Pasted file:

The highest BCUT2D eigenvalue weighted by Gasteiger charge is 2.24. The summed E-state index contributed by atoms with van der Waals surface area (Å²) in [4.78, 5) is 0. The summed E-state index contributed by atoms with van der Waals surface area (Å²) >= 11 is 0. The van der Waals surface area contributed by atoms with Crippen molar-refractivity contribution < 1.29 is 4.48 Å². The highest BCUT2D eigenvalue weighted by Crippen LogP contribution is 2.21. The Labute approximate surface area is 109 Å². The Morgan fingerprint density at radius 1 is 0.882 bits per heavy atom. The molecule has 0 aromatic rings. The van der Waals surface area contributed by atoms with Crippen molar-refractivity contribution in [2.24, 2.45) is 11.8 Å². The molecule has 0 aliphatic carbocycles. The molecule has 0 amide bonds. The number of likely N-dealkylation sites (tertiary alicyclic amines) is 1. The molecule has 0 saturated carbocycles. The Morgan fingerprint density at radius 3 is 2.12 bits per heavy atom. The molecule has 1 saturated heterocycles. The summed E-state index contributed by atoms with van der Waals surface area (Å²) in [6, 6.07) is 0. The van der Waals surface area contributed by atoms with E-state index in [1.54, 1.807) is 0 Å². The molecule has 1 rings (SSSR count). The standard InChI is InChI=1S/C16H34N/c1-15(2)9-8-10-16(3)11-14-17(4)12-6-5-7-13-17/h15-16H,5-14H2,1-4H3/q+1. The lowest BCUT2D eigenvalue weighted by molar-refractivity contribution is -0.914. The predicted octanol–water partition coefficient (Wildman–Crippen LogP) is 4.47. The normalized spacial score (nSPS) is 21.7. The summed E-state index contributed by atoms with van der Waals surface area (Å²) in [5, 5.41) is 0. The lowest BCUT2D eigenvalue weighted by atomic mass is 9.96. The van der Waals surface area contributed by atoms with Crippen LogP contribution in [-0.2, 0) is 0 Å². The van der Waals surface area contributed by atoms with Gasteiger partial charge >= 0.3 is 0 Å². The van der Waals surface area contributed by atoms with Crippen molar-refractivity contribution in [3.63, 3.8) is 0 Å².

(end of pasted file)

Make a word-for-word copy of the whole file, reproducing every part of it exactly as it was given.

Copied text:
The highest BCUT2D eigenvalue weighted by Gasteiger charge is 2.24. The summed E-state index contributed by atoms with van der Waals surface area (Å²) in [4.78, 5) is 0. The summed E-state index contributed by atoms with van der Waals surface area (Å²) >= 11 is 0. The van der Waals surface area contributed by atoms with Crippen molar-refractivity contribution < 1.29 is 4.48 Å². The highest BCUT2D eigenvalue weighted by Crippen LogP contribution is 2.21. The Labute approximate surface area is 109 Å². The Morgan fingerprint density at radius 1 is 0.882 bits per heavy atom. The molecule has 0 aromatic rings. The van der Waals surface area contributed by atoms with Crippen molar-refractivity contribution in [2.24, 2.45) is 11.8 Å². The molecule has 0 aliphatic carbocycles. The molecule has 0 amide bonds. The number of likely N-dealkylation sites (tertiary alicyclic amines) is 1. The molecule has 0 saturated carbocycles. The Morgan fingerprint density at radius 3 is 2.12 bits per heavy atom. The molecule has 1 saturated heterocycles. The summed E-state index contributed by atoms with van der Waals surface area (Å²) in [6, 6.07) is 0. The van der Waals surface area contributed by atoms with E-state index in [1.54, 1.807) is 0 Å². The molecule has 1 rings (SSSR count). The standard InChI is InChI=1S/C16H34N/c1-15(2)9-8-10-16(3)11-14-17(4)12-6-5-7-13-17/h15-16H,5-14H2,1-4H3/q+1. The lowest BCUT2D eigenvalue weighted by molar-refractivity contribution is -0.914. The predicted octanol–water partition coefficient (Wildman–Crippen LogP) is 4.47. The normalized spacial score (nSPS) is 21.7. The summed E-state index contributed by atoms with van der Waals surface area (Å²) in [5, 5.41) is 0. The lowest BCUT2D eigenvalue weighted by atomic mass is 9.96. The van der Waals surface area contributed by atoms with Crippen LogP contribution in [-0.2, 0) is 0 Å². The van der Waals surface area contributed by atoms with Gasteiger partial charge >= 0.3 is 0 Å². The van der Waals surface area contributed by atoms with Crippen molar-refractivity contribution in [3.63, 3.8) is 0 Å².